EMBRACING THE SHIFT
The border between Wyoming and Colorado is a political divide as well as a geographical one. By the time I reach Boulder, the Rockies’ quintessential liberal redoubt, the helmetless Harley riders of Cheyenne have been replaced with middle-aged men in Lycra cruising along leafy lanes on $10,000 bicycles.
Colorado is my halfway point en route to New Mexico and Texas. In its own way, it too is grappling with a transition. The state wants to slash emissions by 80 per cent by 2030, among other targets, eliminating coal-fired power generation to do so. It won’t be easy, but Colorado’s economy has other strings to its bow, including the array of research institutes, tech companies and corporations that cluster in the greater Denver area. Not to mention the skiing.
In North Dakota and Wyoming, I was struck by the anxieties this transition was causing. But in Denver, even a local oil and gas executive I meet for iced coffee on a warm Saturday morning seems keen on Colorado’s approach. The state’s oil companies are ready to embrace the shift, he says, even getting involved in community solar and other decarbonisation efforts.
A few hours later, I reach Pueblo, a city in southern Colorado’s high desert, where steel manufacturing and coal generation were once economic mainstays. Now, a quarter of the people live below the poverty line.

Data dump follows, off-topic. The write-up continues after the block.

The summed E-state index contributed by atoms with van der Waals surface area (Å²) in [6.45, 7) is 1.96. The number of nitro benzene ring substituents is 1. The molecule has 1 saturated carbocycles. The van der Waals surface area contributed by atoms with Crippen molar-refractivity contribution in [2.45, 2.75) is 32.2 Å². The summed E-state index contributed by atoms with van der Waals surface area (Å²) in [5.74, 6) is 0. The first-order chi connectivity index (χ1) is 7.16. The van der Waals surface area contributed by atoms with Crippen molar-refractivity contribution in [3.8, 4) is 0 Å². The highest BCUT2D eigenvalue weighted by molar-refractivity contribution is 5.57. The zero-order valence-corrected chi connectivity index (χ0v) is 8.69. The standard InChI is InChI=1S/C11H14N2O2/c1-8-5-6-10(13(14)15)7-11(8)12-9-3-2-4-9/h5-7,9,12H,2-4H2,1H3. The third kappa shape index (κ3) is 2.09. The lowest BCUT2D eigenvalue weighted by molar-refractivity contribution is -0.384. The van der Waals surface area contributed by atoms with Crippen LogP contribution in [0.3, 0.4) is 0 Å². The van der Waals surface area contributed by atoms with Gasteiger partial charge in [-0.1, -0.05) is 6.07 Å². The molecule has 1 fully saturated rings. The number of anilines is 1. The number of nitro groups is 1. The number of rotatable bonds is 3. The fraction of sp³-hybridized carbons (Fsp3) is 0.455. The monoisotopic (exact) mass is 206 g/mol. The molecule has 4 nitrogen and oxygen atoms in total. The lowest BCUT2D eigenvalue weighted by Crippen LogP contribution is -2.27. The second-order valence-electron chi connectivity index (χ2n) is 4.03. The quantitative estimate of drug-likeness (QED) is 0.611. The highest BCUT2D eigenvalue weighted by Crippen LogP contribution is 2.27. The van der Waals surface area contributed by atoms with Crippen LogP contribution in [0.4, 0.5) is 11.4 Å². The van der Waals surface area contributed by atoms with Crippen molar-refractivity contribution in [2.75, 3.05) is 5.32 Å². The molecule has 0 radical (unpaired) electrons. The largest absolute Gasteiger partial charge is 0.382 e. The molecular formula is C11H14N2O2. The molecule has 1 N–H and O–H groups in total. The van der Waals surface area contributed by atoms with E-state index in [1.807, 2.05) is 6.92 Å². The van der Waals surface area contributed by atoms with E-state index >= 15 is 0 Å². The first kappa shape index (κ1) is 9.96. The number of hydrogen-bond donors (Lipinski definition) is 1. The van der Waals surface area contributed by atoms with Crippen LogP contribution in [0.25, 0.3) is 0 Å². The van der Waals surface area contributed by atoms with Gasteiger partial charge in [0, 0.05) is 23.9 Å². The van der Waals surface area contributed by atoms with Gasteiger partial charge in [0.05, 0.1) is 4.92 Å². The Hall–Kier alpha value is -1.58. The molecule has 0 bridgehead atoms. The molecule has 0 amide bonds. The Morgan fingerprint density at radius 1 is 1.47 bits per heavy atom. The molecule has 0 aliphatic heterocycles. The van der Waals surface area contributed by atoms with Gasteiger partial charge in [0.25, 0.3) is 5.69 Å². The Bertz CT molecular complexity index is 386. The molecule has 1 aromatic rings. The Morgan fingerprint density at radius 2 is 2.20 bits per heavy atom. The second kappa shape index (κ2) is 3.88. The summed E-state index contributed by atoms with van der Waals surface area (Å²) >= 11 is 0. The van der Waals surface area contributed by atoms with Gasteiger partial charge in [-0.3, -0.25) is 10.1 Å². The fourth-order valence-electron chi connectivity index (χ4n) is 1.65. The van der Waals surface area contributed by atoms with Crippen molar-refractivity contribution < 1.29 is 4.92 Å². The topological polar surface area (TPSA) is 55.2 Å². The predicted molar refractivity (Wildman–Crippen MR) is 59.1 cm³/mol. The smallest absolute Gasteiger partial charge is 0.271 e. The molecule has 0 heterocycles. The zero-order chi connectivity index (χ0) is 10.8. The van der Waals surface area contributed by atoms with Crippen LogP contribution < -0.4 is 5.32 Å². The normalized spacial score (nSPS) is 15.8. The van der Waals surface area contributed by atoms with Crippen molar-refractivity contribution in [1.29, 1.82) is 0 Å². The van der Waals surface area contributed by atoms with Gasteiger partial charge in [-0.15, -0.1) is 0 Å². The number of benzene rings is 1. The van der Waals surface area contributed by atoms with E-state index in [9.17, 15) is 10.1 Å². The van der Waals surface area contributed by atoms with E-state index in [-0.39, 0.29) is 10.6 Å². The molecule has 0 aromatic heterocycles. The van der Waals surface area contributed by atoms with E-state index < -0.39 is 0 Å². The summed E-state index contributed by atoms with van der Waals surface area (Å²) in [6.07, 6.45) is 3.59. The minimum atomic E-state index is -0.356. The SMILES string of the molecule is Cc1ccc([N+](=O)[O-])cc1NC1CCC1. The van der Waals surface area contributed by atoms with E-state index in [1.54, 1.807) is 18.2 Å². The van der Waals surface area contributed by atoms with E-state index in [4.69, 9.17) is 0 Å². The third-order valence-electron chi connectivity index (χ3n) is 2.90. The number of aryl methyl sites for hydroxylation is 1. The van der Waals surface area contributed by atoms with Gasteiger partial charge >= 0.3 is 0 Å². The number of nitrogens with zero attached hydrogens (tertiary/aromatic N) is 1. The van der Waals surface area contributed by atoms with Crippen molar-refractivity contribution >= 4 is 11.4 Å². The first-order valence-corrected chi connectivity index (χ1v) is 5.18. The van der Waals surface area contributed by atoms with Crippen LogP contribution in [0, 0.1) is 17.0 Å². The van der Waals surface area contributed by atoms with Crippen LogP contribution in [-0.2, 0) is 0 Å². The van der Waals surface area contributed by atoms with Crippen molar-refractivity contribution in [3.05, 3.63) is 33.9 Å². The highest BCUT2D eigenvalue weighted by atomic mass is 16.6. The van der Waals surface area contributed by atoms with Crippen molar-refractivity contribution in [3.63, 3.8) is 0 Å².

Morgan Bazilian, head of the Colorado School of Mines’ Payne Institute, had told me about Pueblo’s emergence as an energy transition paragon. Just west of Interstate 25 outside the city, you get a glimpse of why: huge white wind tower parts are stacked outside one of the world’s largest wind power manufacturing sites. It’s now one of Pueblo’s major employers. As local coal plants are being decommissioned, the city is plotting a future as a solar and renewable energy hub. “In Pueblo, the energy transition is creating jobs and boosting the local economy,” Bazilian wrote in a recent study of the city.
At the sharp end of the drilling ban
The lunar landscape of New Mexico is unique, even in the US. The high-altitude desert inspired Georgia O’Keeffe’s paintings, but most non-Americans probably came to know it as the backdrop for Breaking Bad.